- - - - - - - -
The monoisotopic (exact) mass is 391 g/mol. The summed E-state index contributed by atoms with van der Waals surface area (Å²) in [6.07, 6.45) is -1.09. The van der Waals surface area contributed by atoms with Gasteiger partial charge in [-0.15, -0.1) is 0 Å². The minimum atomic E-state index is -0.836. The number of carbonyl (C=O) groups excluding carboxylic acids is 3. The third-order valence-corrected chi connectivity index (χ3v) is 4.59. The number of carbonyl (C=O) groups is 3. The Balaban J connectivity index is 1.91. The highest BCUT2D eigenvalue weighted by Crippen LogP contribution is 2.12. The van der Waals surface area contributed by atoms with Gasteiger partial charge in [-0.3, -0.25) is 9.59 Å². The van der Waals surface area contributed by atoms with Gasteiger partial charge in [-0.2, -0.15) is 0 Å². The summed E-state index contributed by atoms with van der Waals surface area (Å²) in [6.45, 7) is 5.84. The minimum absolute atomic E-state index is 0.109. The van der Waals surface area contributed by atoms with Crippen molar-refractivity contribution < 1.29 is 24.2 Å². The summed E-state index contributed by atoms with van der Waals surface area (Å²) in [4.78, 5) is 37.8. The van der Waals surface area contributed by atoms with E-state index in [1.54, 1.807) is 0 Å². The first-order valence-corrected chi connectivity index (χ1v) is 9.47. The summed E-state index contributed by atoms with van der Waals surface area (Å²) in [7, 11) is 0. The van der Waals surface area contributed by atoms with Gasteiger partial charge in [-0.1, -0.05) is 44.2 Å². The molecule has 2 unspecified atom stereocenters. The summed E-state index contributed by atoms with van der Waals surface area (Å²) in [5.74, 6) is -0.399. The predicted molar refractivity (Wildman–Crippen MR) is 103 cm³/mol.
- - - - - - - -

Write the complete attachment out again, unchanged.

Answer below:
The monoisotopic (exact) mass is 391 g/mol. The summed E-state index contributed by atoms with van der Waals surface area (Å²) in [6.07, 6.45) is -1.09. The van der Waals surface area contributed by atoms with Gasteiger partial charge in [-0.15, -0.1) is 0 Å². The minimum atomic E-state index is -0.836. The number of carbonyl (C=O) groups excluding carboxylic acids is 3. The third-order valence-corrected chi connectivity index (χ3v) is 4.59. The number of carbonyl (C=O) groups is 3. The Balaban J connectivity index is 1.91. The highest BCUT2D eigenvalue weighted by Crippen LogP contribution is 2.12. The van der Waals surface area contributed by atoms with Gasteiger partial charge in [-0.3, -0.25) is 9.59 Å². The van der Waals surface area contributed by atoms with Gasteiger partial charge in [-0.2, -0.15) is 0 Å². The summed E-state index contributed by atoms with van der Waals surface area (Å²) in [6.45, 7) is 5.84. The minimum absolute atomic E-state index is 0.109. The van der Waals surface area contributed by atoms with Crippen molar-refractivity contribution < 1.29 is 24.2 Å². The summed E-state index contributed by atoms with van der Waals surface area (Å²) in [4.78, 5) is 37.8. The van der Waals surface area contributed by atoms with E-state index in [1.54, 1.807) is 0 Å². The first-order valence-corrected chi connectivity index (χ1v) is 9.47. The summed E-state index contributed by atoms with van der Waals surface area (Å²) in [7, 11) is 0. The van der Waals surface area contributed by atoms with Gasteiger partial charge in [-0.1, -0.05) is 44.2 Å². The molecule has 2 unspecified atom stereocenters. The summed E-state index contributed by atoms with van der Waals surface area (Å²) in [5.74, 6) is -0.399. The predicted molar refractivity (Wildman–Crippen MR) is 103 cm³/mol.